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Presley v. Social Security Administration, Commissioner

United States District Court, N.D. Alabama, Middle Division

January 17, 2018

BOBBY PRESLEY, Plaintiff,
v.
SOCIAL SECURITY ADMINISTRATION, COMMISSIONER, Defendant.

          MEMORANDUM OPINION

          ABDUL K. KALLON UNITED STATES DISTRICT JUDGE.

         Bobby Presley brings this action pursuant to Section 405(g) of the Social Security Act, 42 U.S.C. § 405(g), seeking review of the Administrative Law Judge's denial of disability insurance benefits, which has become the final decision of the Commissioner of the Social Security Administration (“SSA”). For the reasons explained below, the court reverses and remands for further consideration.

         I. Procedural History

         Presley worked as a designer for an engineering firm from 1994 until 2012, when he retired due to chronic back pain. Docs. 6-8 at 6; 11 at 2. He filed an application for disability insurance benefits (“DIB”), and the SSA denied his application on August 19, 2015. Doc. 6-5 at 4. Presley then requested a hearing before an ALJ, who affirmed the denial on January 19, 2016. Doc. 6-3 at 8-21. The SSA Appeals Council denied his request for review on March 9, 2017. Doc. 6-3 at 2-5. Presley timely filed this petition for review on May 4, 2017. Doc. 1.

         II. Standard of Review

         First, federal district courts review the SSA's findings of fact under the “substantial evidence” standard of review. 42 U.S.C. §§ 405(g), 1383(c); Martin v. Sullivan, 894 F.2d 1520, 1529 (11th Cir. 1990). The district court may not reconsider the facts, reevaluate the evidence, or substitute its judgment for that of the Commissioner; instead, it must review the final decision as a whole and determine if the decision is “reasonable and supported by substantial evidence.” See Martin, 894 F.2d at 1529 (citing Bloodsworth v. Heckler, 703 F.2d 1233, 1239 (11th Cir. 1983)). Substantial evidence falls somewhere between a scintilla and a preponderance of evidence; “[i]t is such relevant evidence as a reasonable person would accept as adequate to support a conclusion.” Id. (internal citations omitted). If supported by substantial evidence, the court must affirm the Commissioner's factual findings, even if the evidence preponderates against the Commissioner. Id.

         Credibility determinations are the province of the ALJ. Moore v. Barnhart, 405 F.3d 1208, 1212 (11th Cir. 2005). However, “[t]he testimony of a treating physician must ordinarily be given substantial or considerable weight unless good cause is shown to the contrary, ” and the failure of the Secretary “to specify what weight is given to a treating physician's opinion and any reason for giving it no weight” constitutes reversible error. MacGregor v. Bowen, 786 F.2d 1050, 1053 (11th Cir. 1986). Courts have found good cause to discount a treating physician's report when it is “not accompanied by objective medical evidence, . . . wholly conclusory, ” or “inconsistent with [the physician's] own medical records.” Lewis v. Callahan, 125 F.3d 1436, 1440 (11th Cir. 1997); Edwards v. Sullivan, 937 F.2d 580, 583 (11th Cir. 1991). In contrast to the opinion of a treating physician, “the opinion of a nonexamining physician is entitled to little weight if it is contrary to the opinion of the claimant's treating physician.” Broughton v. Heckler, 776 F.2d 960, 962 (11th Cir. 1985).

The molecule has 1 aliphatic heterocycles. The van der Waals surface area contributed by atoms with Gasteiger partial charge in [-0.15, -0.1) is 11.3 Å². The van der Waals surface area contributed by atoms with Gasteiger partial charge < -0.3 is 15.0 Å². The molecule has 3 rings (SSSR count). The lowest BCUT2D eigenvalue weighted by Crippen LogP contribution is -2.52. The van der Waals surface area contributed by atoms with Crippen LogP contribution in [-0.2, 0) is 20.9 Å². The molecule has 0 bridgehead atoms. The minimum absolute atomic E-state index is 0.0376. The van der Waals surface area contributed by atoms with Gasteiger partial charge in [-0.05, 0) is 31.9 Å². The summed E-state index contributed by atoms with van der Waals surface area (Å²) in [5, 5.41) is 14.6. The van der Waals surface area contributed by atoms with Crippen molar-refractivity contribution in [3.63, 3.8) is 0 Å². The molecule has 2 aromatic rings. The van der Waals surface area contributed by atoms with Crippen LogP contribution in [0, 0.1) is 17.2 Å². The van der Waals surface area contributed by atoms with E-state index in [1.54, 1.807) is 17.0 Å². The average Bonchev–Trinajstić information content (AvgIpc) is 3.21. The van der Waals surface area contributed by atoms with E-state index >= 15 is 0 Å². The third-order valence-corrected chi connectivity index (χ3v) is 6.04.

Second, federal courts review the SSA's conclusions of law de novo, see Bridges v. Bowen, 815 F.2d 622, 624 (11th Cir.1987), and “[f]ailure to apply the correct legal standards is grounds not for remand but, for reversal.” Lamb v. Bowen, 847 F.2d 698, 701 (11th Cir. 1988). No. presumption attaches to either the ALJ's choice of legal standard or to the ALJ's application of the correct legal standard to the facts. Id.

         Finally, reviewing courts have the power “to enter, upon the pleadings and transcript of the record, a judgment affirming, modifying, or reversing the decision of the Commissioner of Social Security, with or without remanding the cause for a rehearing.” 42 U.S.C. § 405(g) (emphasis added).

         III. Statutory and Regulatory Framework

         An individual applying for DIB bears the burden of proving that she is disabled. Moore v. Barnhart, 405 F.3d 1208, 1211 (11th Cir. 2005). To qualify, a claimant must show “the inability to engage in any substantial gainful activity by reason of any medically determinable physical or mental impairment which can be expected to result in death or which has lasted or can be expected to last for a continuous period of not less than twelve months.” 42 U.S.C. § 423(d)(1)(A); 42 U.S.C. § 416(i)(I)(A). A physical or mental impairment is “an impairment that results from anatomical, physiological, or psychological abnormalities which are demonstrated by medically acceptable clinical and laboratory diagnostic techniques.” 42 U.S.C. § 423(d)(3).

         Determination of disability under the Act requires a five step analysis. 20 C.F.R. § 404.1520(a)-(f). Specifically, the Commissioner must determine, in sequence:

(1) whether the claimant is doing substantial gainful ...

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